So now we can finally move ahead to counting the days until pitchers and catchers report and actually know where the best pitcher in baseball (IMHO) will be hanging his uni this spring.
Do I think the Twins got the best package that had ever been on the table? No. Do I think they got the one with least return? No, again. (Strictly based on the names we’d seen bandied about since November/December I think the Yankees probably offered the most at one point but I still like this better than any Red Sox deal that did not include either Jacoby Ellsbury or Clay Buchholz).
(Frankly, I still think the best package of prospects given up this off-season was the sextet the Diamondbacks sent to the Athletics)
The Mets did what they had to do after an inactive off-season and a momentous late-season collapse. There is no way they couldn’t have made this deal and kept the fans happy, even if they had to give up so much they would have gone into 2008 with only three full-season Minor League teams instead of four.
And they won’t be the first team to try to contend for post-season with virtually no elite reinforcements ready to step in should the 25-man roster falter.
I think a lot of eyes will be on Carlos Gomez. He’s got a ton of talent though he’s flown under the radar somewhat since the acquisition of Fernando Martinez … I’m not sure the organization didn’t inadvertently do him a disservice when they skipped him past St. Lucie and right from Hagerstown to Binghamton in 2006 though. I wonder if he could have used an extra full-season at more of a high development to work on the little things. As it is now, he may end up learning on the job in center field in Minnesota.
And meanwhile, I think the Twins picked up some nice depth to add to an already interesting bunch of young arms (remember they should be getting Francisco Liriano back soon, and keep an eye on rookie Nick Blackburn). While 18-year-old Deolis Guerra was the key to the deal, Kevin Mulvey could be a sleeper wild card in this deal with much more immediate impact.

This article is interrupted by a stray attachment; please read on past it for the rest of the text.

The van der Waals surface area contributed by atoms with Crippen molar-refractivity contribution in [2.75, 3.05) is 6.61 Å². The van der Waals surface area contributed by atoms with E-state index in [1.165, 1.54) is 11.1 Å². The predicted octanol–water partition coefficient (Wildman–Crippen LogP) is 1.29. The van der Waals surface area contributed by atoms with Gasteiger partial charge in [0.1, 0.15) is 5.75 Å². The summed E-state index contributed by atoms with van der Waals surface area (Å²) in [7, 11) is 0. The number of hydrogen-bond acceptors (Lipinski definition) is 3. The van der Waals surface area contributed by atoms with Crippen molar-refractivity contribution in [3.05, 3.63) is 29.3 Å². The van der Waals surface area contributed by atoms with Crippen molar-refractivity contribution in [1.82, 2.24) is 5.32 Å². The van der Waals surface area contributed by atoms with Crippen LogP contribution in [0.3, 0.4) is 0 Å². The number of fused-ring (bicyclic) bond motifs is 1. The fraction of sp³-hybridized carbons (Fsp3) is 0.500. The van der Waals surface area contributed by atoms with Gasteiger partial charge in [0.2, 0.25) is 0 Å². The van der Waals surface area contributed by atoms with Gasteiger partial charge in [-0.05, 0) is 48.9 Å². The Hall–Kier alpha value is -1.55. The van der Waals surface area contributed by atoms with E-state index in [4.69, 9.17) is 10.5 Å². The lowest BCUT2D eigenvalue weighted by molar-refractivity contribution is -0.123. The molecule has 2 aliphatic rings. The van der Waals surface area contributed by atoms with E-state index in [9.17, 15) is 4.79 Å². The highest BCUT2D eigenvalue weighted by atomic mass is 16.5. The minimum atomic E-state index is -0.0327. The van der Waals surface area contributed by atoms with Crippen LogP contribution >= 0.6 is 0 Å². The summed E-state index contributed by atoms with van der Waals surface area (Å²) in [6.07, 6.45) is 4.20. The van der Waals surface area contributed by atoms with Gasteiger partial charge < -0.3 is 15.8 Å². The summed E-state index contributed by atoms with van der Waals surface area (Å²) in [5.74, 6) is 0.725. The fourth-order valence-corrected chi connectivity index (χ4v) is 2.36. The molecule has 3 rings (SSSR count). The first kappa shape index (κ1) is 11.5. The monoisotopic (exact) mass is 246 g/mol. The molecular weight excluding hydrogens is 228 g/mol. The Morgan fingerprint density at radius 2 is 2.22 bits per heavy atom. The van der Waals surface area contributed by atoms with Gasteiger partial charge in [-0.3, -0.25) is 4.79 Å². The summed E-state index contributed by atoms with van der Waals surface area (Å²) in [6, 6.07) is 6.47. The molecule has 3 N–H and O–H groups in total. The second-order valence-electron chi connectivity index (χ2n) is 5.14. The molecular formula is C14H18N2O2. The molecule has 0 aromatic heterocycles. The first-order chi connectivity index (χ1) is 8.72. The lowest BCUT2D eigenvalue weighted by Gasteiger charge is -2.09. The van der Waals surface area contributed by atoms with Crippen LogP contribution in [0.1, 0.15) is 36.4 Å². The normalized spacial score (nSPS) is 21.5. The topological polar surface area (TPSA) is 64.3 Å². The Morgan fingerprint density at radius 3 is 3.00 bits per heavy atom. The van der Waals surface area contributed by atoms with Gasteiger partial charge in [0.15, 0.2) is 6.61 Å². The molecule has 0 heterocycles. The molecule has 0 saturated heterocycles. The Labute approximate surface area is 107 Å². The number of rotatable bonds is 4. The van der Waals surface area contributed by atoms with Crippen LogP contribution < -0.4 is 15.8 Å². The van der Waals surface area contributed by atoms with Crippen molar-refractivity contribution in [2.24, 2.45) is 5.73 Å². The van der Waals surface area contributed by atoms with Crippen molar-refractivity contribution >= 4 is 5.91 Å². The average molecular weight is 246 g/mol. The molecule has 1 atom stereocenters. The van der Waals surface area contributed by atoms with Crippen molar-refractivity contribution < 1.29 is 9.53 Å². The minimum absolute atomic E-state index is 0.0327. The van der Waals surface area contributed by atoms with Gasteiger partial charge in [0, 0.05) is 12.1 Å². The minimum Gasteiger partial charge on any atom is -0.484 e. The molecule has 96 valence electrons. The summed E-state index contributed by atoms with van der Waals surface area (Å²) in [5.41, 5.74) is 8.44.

Here is a link to more info on the quartet picked up by Minnesota. — Lisa
The A’s got six players in return for Dan Haren before the holidays, aclear sign that a rebuilding effort was underway. It continued just
three days into the new year when they sent Nick Swisher to the White
Sox for a trio of prospects, all of whom could have an impact in
Oakland in the future.
The A’s may be starting over, but they’re doing it the right way. While
perhaps Oakland fans may not be thrilled with what’s going on, you
should feel good that the organization is getting top value in return.
A once fairly weak system is now chock full o’ talent. Here’s a closer
look at the three players the A’s got from Chicago for Swisher:
LHP Gio Gonzalez: The White Sox just don’t want to hang onto this guy and I can’t for the life of me figure out why. The southpaw is No. 24 on MLB.com’s Top 50 list prospects list, yet he’s been traded three times in three years. The first was back in December 2005 when the White Sox sent him to Philadelphia in the Jim Thome trade. After one year away, he came back to Chicago as part of the Freddy Garcia deal. In 2007, Gonzalez led all of the Minors with 185 K’s in just 150 innings. Southern League hitters managed just a .216 average against the hurler, who didn’t turn 22 until the middle of September. The White Sox’s supplemental first-round pick back in 2004, Gonzalez has always had the ability to make hitters swing and miss, with 577 strikeouts in 492 1/3 career Minor League innings. Over the course of his career, opponents have managed just a .221 batting average against. He put it all together in 2007, with vastly improved command to go along with plus stuff. He can throw three pitches for strikes with a pretty good fastball that tops out around 93 mph to go along with a pretty good feel for a changeup. But his bread and butter is his breaking ball. Gonzalez has one of the best curves in the Minors and there’s a chance A’s fans could see it in Oakland’s rotation right from the get-go this season. I could see him competing with newly acquired Greg Smith for a spot.